It cellulose that is certified by IR spectroscopy.

It clearly shows that the onset, maximum peak
degradation temperatures, moss loss at Tmax and maximum
degradation rate are increased in a linear fashion as the heating rates (?).
This temperature shift might be due to heat transfer effect. On the other hand,
the residual char yield decreased as the heating rate increased might be due to
rapid pyrolysis, which needs very high heating rate and short residence time
for the degraded products. However, there is no significant difference in the
onset and maximum peak degradation temperatures of NaCMC.


Case study 4

Ge Y. et al. (2013) study on the
feasibility of preparing cellulose from sugarcane bagasse its structure
characterized by means of TGA. TGA measurements are
performed in an instrument STA449C (Netzsch) using 8?10 mg of powder sample in sealed aluminum crucibles under nitrogen flow
(20 ml/min) and heated from 25oC
to 600?C at 15oC/min.

 A small
mass loss is found for NaCMC1 in the range of 50-150 oC due to the
evaporation of the humidity of the materials or low molecular mass compounds
remaining from the chemical procedures. Furthermore, decomposition of cellulose
has a sharp mass loss at 350 oC, and it is almost decomposed to a residual
mass of 20%. On the other hand, the decomposition of NaCMC1 starts around 250
oC and it has a higher residual mass of 50%. The differences in the
starting temperature for degradation imply that NaCMC1 had a lower thermal
stability than that of cellulose, which can be due to a higher degree of order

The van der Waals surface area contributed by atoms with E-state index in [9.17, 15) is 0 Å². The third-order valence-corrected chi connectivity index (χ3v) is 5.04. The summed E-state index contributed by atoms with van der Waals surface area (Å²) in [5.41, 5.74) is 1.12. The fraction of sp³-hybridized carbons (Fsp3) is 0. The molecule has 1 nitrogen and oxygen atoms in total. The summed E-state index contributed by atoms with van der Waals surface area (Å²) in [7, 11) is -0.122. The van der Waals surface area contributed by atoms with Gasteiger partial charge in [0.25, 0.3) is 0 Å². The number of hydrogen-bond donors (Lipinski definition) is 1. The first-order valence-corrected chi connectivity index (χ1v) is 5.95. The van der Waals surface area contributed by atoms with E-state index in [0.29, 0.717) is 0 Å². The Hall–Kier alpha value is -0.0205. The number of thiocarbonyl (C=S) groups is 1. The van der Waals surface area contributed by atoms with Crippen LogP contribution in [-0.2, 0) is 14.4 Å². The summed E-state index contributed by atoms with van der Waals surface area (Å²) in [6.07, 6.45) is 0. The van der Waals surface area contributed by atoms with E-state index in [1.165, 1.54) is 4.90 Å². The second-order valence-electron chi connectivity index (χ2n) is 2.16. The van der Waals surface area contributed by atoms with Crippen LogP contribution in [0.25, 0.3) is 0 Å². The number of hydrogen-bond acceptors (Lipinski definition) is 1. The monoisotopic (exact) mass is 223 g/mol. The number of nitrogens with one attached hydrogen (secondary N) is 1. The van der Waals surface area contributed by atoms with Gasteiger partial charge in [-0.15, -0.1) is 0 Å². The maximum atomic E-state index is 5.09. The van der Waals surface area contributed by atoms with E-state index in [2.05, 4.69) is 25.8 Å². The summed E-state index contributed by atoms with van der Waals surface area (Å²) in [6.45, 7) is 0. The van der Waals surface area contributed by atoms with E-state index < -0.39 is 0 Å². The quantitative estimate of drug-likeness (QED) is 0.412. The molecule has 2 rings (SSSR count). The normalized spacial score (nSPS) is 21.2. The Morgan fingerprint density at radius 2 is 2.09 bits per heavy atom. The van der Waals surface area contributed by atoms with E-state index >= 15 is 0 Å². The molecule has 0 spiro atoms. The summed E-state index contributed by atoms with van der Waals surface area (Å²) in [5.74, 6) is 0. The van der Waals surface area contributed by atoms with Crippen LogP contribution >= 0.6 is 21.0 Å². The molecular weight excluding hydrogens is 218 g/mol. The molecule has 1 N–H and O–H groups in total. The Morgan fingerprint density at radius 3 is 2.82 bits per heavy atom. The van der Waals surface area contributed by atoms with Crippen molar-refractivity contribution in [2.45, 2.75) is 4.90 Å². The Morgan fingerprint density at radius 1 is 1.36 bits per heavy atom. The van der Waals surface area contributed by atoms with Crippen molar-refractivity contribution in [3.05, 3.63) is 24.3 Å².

of NaCMC1 and a less quantity of intermolecular hydrogen bondings compared to
source cellulose that is certified by IR spectroscopy. The differences in residual mass are caused by the
higher DS and molecular mass of NaCMC1 that can enhance the char-forming
ability 26.


Akram M.
et al. (2016),
perform TGA ramp test to determine the
main procedures of weight loss occurring during the thermal degradation of CMC
and their respective temperatures. Results confirm the preliminary findings
made by DSC. The first step is observed between 40 and 200 oC
and is attributed to the loss of moisture content, additionally
confirmed by the results of isothermal TG analysis at 100 oC
for 60 min. The onset of decomposition takes place at 242 oC,
reaching its maximum rate at around 265 oC,
before termination at 305 oC.
At the point of the highest degradation rate,
the sample will have lost 36.3 % of its initial weight. This weight loss is
attributed to the decarboxylation of CMC, releasing CO2, in addition
to the loss of hydrogen and oxygen molecules due to the splitting off of
various side groups. By the end of the main decomposition stage, the CMC sample under investigation has
lost around 50 % of its initial weight. The further
mass loss is observed as the temperature was raised up to 500 oC,
albeit at a much lower rate, leaving behind an ash content of 41 %. Applying
rate-controlled mass change conditions pinpoints the decomposition temperature
at 269 oC, where the major weight
loss stage can be clearly identified. Isothermal TG soaking tests are performed
to evaluate the time needed for CMC decomposition under various isothermally
held conditions. As the temperature is
increased from 260 to 300 oC
the decomposition time decreases from 26 to 12 min. After this period, the
decomposition reaction is complete, beyond which no further weight loss is